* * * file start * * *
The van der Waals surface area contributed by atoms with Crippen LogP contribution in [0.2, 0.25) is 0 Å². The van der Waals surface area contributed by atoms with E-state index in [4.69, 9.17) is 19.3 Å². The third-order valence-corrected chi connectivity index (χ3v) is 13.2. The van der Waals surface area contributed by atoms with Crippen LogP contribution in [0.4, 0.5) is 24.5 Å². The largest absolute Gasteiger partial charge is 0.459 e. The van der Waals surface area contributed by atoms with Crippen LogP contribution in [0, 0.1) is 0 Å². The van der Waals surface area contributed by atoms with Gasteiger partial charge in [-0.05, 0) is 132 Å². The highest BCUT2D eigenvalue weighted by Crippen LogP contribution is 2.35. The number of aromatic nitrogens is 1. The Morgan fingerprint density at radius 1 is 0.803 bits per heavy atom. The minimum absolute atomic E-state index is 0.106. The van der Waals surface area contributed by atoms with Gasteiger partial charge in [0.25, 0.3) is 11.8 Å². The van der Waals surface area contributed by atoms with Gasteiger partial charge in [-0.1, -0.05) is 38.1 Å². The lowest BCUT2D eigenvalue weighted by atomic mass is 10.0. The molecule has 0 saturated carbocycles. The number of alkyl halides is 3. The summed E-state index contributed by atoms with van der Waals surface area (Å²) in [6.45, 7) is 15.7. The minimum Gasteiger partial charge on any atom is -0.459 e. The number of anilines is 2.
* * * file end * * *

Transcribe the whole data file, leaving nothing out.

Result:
The van der Waals surface area contributed by atoms with Crippen LogP contribution in [0.2, 0.25) is 0 Å². The van der Waals surface area contributed by atoms with E-state index in [4.69, 9.17) is 19.3 Å². The third-order valence-corrected chi connectivity index (χ3v) is 13.2. The van der Waals surface area contributed by atoms with Crippen LogP contribution in [0.4, 0.5) is 24.5 Å². The largest absolute Gasteiger partial charge is 0.459 e. The van der Waals surface area contributed by atoms with Crippen LogP contribution in [0, 0.1) is 0 Å². The van der Waals surface area contributed by atoms with Gasteiger partial charge in [-0.05, 0) is 132 Å². The highest BCUT2D eigenvalue weighted by Crippen LogP contribution is 2.35. The number of aromatic nitrogens is 1. The Morgan fingerprint density at radius 1 is 0.803 bits per heavy atom. The minimum absolute atomic E-state index is 0.106. The van der Waals surface area contributed by atoms with Gasteiger partial charge in [0.25, 0.3) is 11.8 Å². The van der Waals surface area contributed by atoms with Gasteiger partial charge in [-0.1, -0.05) is 38.1 Å². The lowest BCUT2D eigenvalue weighted by atomic mass is 10.0. The molecule has 0 saturated carbocycles. The number of alkyl halides is 3. The summed E-state index contributed by atoms with van der Waals surface area (Å²) in [6.45, 7) is 15.7. The minimum Gasteiger partial charge on any atom is -0.459 e. The number of anilines is 2.